Going undercover for his fans
Q: Why did you decide to launch Undercover Cook, and why did you choose Undercover Cook as the title of the series?
A: I have a lot of fans overseas, and get asked about buying my books, but it tends to be too cost restrictive to post them. We thought this was a great way of sharing recipes regularly with different themes, and in a way that many people can access. We are also going to do an Android version. As for the title, I wanted the recipes to be approachable, and many people expect my recipes to be cheffy and masterclass in style, so we thought this sounded like a bit of fun.
Q: With the multitude of recipes you've created over the years as a chef, how did you decide which ones to feature in Undercover Cook?
A: I picked the ones I still cook at home. The Lamb Tajine is a favourite, and I still get many people send me notes about it being a favourite of theirs. The Chocolate Honeycomb is something we made at Fenix, and I think it's a great recipe for the kids. There are a few easy mid week dishes, like the Poached Chicken, Potato Wedges and Persian Fetta Omelette, and some to impress family and friends like the Bastilla and Swordfish recipes.
Q: How many books are you planning in the Undercover Cook series and how often will they be released?
A: I hope to do one every second month, some will be about the seasons, some might be about a celebration or time of year. Might do a brekkie one, I love a good breakfast, and cooking at home is a great way to spend a Sunday. Might even do my top 10 Souffle recipes, but we will be inspired by the feedback we get from the public as well.
Q: You've got a lot of fans around the world who love watching you on MasterChef. Do you think this year's series will be a hit with them?
A: We are excited about this year. We have some great contestants, and challenges and guest chefs. The team just keep coming up with more inventive ways to challenge the contestants and inspire the viewers. Can't believe they keep paying me to eat and talk about food!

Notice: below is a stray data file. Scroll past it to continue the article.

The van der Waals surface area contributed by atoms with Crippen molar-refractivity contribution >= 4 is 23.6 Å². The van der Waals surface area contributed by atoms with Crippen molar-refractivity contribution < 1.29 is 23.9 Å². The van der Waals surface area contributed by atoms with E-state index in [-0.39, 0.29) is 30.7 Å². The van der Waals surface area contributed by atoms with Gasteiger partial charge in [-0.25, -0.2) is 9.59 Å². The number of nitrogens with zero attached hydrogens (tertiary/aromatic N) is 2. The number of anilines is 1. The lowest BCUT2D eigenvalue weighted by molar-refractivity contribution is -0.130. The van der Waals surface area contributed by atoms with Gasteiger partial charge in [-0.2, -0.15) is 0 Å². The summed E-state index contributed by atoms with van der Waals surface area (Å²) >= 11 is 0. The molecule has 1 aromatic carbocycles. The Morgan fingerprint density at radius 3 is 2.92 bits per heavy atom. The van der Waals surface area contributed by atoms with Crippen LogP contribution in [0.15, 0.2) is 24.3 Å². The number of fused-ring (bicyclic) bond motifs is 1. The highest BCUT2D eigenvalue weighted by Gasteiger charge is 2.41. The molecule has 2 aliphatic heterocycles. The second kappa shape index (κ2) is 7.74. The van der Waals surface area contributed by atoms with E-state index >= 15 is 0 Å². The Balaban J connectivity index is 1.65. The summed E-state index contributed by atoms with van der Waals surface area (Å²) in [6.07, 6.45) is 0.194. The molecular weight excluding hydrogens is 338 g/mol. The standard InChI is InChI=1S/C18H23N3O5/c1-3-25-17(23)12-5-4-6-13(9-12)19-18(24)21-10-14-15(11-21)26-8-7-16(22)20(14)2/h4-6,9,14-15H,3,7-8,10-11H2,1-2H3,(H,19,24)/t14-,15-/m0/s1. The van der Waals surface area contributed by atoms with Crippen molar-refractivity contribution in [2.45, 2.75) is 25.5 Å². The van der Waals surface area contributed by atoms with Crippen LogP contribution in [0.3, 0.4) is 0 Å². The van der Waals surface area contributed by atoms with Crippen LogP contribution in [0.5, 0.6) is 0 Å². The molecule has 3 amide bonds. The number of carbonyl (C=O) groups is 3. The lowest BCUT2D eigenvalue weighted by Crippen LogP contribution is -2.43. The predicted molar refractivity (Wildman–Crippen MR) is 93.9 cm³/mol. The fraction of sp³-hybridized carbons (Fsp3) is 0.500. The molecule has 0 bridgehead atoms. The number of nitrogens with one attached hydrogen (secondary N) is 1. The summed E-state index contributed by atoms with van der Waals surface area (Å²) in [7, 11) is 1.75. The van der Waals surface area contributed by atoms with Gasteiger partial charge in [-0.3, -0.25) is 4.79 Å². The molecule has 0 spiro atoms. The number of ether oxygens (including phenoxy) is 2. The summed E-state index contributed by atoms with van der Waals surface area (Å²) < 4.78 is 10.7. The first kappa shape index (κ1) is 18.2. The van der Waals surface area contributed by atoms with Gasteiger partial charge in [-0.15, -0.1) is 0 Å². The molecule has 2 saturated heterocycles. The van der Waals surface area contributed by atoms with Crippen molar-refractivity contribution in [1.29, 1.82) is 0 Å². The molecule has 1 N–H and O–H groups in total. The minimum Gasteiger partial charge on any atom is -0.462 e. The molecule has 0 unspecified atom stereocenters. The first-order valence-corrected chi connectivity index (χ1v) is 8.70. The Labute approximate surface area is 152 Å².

Undercover Cook series ebooks by Gary Mehigan are available from the ibooks store on iTunes, for $1.89 each, http://itunes.apple.com/us/ book/id1177820251
Profiteroles with Chocolate and Hazelnut Cream
Makes about 24
¹⁄³ cup (90 g) chocolate and hazelnut spread
¾ cup (180 ml) mascarpone
1 cup (250 ml) thickened cream, whipped
100g chilled unsalted
50g icing sugar, sifted
125g plain flour, sifted, plus extra for dusting
1 egg yolk
135 ml milk
105 ml water
100g unsalted butter, chopped
135g plain flour
1 tsp caster sugar
3 eggs, plus 1 egg yolk
To make the sable pastry, using an electric mixer, cream the butter and sugar, then add ¼ teaspoon salt; the mixture should be pale and creamy. Add the flour and mix to combine, then add the egg yolk. Continue mixing until the dough is cohesive and smooth. Turn the dough out onto a floured bench (it will be very soft). Sprinkle the dough with a little more flour and bring together with your hands into a ball, kneading gently once or twice only. Flatten with your fingers until 2 cm thick, then wrap in plastic film. Refrigerate for 20 minutes.
Roll the dough between two sheets of baking paper, sprinkling it with a little flour and rolling it out until 1mm thick. Refrigerate for 15 minutes to firm up, then mark out 24 4cm squares with a large knife.
To make the choux pastry, bring the milk, water, one teaspoon salt and the butter to the boil in a heavy-based saucepan over high heat. Add the flour and sugar and, using a wooden spoon, stir for one minute or until the mixture thickens and starts to pull away from the side of the pan. Reduce the heat to medium, then cook the mixture for a further 3-4 minutes, stirring constantly; it should pull away from the side of the pan and be quite smooth. Remove the pan from the heat and leave the pastry to cool for 5 minutes. Add one egg at a time and beat with a wooden spoon until smooth after adding each one; the pastry should be nice and smooth after adding each egg. Add the egg yolk and beat until the pastry is smooth and shiny. Transfer the pastry to a piping bag fitted with a 1cm nozzle and set aside.
Preheat the oven to 180C fan-forced (200C conventional).
Line 2 baking trays with baking paper. With the tip of your finger, smear a little of the choux pastry on the corner of each tray to help the paper stick.
Pipe the choux pastry on to the trays to form 4cm rounds, leaving a 2.5cm gap between them to allow room for puffing. Cut out the 4cm squares of sable pastry, then gently lay a square on to each choux round. Bake for 15 minutes, then reduce the oven temperature to 160C fan-forced (180C conventional) and bake for another 15 minutes to further dry out the choux buns. Transfer the choux buns to a wire rack and leave to cool.
Place the chocolate and hazelnut spread and mascarpone in a medium-sized bowl, then mix together with a flexible spatula and set aside in the fridge.
Prepare two piping bags each fitted with a 5mm nozzle. Place the whipped cream in one and the chocolate and hazelnut cream in the other. Make a hole in the side of each bun with the tip of a small knife. Fill half of each bun with the whipped cream and then fill the other half with the chocolate and hazelnut cream. Serve.